• Similarities: incentives to plead guilty, right to silence, reverse onus provisions.
  • Differences: Normative principles more est’d in English law re: compatibility of reverse onus clauses with PoI yet fewer hybrid orders & defence of ‘morally innocent’ in referendum debate.
  • Development of case law under Article 6(2)? Defensive attitude taken by SC in McD v. L (2009).
some explanations
Some Explanations
  • Packer (1968): move from ‘due process’ to ‘crime control’. Useful interpretive tool but no indication as to why.
  • Campbell (2007): challenges to liberalism from communitarianism
  • Brown (2005), Hamilton (2011b): certain offenders recast as ‘agents of obligation’ through the ‘wormhole’ of liberalism. Exceptions made to liberal constitutional framework for ‘organised criminals’.
  • Hamilton (2010): emphasis on national level factors in explaining criminal justice policy. Threat from subversive criminality. Ireland v. NZ.
where should we be going
Where should we be going?

Ashworth & Zedner (2007) ‘Defending the Criminal Law’:

Liberal model emphasises both the purpose of the criminal law in providing for censure and punishment and the need to respect the autonomy and dignity of individuals in the criminal process. At a minimum, therefore, the trial should be fair in terms of the appropriate procedural safeguards and the official censure of conviction and punishment is only justifiable if there has been a trial observing those safeguards.

Addendum: aim to secure the constitutional status of the PoI

references
References
  • Ashworth, A (2006) ‘Four Threats to the Presumption of Innocence’ International Journal of Evidence and Proof, 10: 241-279.
  • Ashworth, A and Zedner, L (2008) ‘Defending the Criminal Law: Reflections on the Changing Character of Crime, Procedure and Sanctions’ Criminal Law and Philosophy 2: 21-51.
  • Brown, M (2005) ‘Liberal exclusions and the new punitiveness’. In J. Pratt et al (Eds.), The New Punitiveness: Trends, Theories, Perspectives, Cullompton, Devon: Willan, 272-289.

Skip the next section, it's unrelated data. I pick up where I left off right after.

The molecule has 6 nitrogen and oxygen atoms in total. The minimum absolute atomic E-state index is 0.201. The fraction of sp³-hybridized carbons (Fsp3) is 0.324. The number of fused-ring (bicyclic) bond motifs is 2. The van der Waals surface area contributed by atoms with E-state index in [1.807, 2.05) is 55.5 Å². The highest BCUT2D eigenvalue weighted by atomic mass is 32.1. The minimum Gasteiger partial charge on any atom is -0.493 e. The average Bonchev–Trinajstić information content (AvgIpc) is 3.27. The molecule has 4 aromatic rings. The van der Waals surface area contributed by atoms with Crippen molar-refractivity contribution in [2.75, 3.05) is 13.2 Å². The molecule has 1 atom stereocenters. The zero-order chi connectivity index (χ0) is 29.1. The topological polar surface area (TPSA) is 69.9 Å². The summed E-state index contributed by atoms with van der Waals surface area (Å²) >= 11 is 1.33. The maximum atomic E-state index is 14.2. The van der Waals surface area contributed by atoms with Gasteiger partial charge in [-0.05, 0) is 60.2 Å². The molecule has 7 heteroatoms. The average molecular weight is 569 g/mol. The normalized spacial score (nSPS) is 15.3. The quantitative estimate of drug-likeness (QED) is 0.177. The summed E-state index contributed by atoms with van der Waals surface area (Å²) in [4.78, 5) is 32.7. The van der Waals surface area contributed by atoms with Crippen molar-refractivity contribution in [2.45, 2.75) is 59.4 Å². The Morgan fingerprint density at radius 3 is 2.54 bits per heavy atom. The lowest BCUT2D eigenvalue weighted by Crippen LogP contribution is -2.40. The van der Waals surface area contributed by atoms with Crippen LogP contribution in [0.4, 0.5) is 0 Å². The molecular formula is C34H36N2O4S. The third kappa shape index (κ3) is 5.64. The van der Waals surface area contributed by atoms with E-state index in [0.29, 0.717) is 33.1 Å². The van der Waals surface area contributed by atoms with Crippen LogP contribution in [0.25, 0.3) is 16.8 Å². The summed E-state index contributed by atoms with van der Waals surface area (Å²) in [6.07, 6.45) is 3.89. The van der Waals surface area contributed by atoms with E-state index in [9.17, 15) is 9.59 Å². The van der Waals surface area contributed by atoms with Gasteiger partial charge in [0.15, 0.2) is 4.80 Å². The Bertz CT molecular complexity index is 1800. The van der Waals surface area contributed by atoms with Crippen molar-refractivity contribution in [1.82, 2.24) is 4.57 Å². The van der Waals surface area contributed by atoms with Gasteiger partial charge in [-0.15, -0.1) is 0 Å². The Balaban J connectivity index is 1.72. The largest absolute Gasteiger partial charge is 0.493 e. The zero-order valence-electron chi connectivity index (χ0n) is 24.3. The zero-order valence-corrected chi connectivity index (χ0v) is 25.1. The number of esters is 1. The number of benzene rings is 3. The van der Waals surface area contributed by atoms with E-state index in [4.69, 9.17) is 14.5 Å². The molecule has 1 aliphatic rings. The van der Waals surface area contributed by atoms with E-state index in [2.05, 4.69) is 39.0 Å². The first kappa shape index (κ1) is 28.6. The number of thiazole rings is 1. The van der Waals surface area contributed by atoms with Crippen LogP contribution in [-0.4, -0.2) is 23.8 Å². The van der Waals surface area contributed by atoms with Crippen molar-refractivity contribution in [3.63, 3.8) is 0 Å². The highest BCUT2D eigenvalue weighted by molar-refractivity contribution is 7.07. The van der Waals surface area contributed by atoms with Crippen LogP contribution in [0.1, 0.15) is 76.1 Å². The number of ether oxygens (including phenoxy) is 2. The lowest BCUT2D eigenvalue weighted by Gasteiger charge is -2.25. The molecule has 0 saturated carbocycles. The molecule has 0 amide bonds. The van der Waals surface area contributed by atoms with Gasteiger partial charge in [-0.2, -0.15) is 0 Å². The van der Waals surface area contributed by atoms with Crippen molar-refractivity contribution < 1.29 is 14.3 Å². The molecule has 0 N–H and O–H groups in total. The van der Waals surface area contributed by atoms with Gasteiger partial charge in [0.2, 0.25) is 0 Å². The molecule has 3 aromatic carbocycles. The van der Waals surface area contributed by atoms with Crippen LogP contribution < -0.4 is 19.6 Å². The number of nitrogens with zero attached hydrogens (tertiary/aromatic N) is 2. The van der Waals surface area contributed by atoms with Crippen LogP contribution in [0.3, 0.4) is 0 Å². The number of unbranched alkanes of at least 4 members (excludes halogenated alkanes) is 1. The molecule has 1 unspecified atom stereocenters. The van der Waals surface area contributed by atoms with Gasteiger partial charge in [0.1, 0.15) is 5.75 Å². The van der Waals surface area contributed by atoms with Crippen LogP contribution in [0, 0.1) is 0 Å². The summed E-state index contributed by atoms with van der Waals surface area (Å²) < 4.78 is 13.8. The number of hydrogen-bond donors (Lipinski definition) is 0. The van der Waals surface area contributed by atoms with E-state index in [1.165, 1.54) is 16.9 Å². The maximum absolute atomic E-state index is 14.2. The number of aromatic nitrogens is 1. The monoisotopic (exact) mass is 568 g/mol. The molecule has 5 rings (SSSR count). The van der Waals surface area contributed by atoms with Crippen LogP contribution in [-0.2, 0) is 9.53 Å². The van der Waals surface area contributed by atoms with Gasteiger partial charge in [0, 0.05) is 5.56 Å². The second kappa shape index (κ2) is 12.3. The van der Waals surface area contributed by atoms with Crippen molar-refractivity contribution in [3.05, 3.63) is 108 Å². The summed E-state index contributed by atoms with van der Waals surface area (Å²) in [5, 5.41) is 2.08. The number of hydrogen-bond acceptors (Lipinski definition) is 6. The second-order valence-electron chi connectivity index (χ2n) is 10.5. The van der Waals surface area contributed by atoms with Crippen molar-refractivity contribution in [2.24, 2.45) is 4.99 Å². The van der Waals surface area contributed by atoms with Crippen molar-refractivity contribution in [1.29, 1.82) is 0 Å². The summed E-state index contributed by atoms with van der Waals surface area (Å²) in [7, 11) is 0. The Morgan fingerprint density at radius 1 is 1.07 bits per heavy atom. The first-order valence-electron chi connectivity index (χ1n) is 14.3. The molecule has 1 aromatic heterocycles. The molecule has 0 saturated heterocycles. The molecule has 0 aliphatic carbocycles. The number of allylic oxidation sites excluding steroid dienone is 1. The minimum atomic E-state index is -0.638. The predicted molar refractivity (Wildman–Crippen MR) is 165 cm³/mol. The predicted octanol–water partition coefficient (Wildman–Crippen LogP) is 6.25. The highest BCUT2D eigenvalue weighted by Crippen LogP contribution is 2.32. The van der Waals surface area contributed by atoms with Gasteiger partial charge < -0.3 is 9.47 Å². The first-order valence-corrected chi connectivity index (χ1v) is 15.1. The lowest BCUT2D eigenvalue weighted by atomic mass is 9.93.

• Campbell, L (2007) ‘From Due Process to Crime Control: the Decline of Liberalism in the Irish Criminal Justice System’ Irish Law Times 25: 281.
  • Campbell, L., Kilcommins, S. and O’Sullivan, C. (2010) Criminal Law in Ireland: Cases and Commentary. Dublin: Clarus Press.
  • Dworkin, R (1981) ‘Principle, Policy, Procedure’ in Crime, Proof and Punishment: Essays in Honour of Sir Rupert Cross London, Butterworths.
  • Hamilton, C (2007) Whittling the Golden Thread: The Presumption of Innocence in Irish Criminal Law Dublin: Irish Academic Press.

- (2010) Reconceptualising penality: An examination of the ‘new punitiveness’ in Ireland, Scotland and New Zealand, Unpublished PhD thesis, UCD.

- (2011a, forthcoming) ‘The Presumption of Innocence in Irish Criminal Law; An Assessment’ International Journal on Evidence and Proof.

- (2011b, forthcoming) ‘Organised Criminals as Agents of Obligation: The Case of Ireland’ European Journal on Criminal Policy and Research.

  • Joint Oireachtas Committee on the Constitutional Amendment on Children (2009) Second Interim Report on the Twenty-Eight Amendment to the Constitution Bill 2007, Dublin: Stationery Office.
  • Kennedy, H (2004) Just Law: The Changing Face of Justice and Why it Matters to Us All, London: Chatto and Windus.
  • Packer, H (1968) The Limits of the Criminal Sanction. Stanford University Press.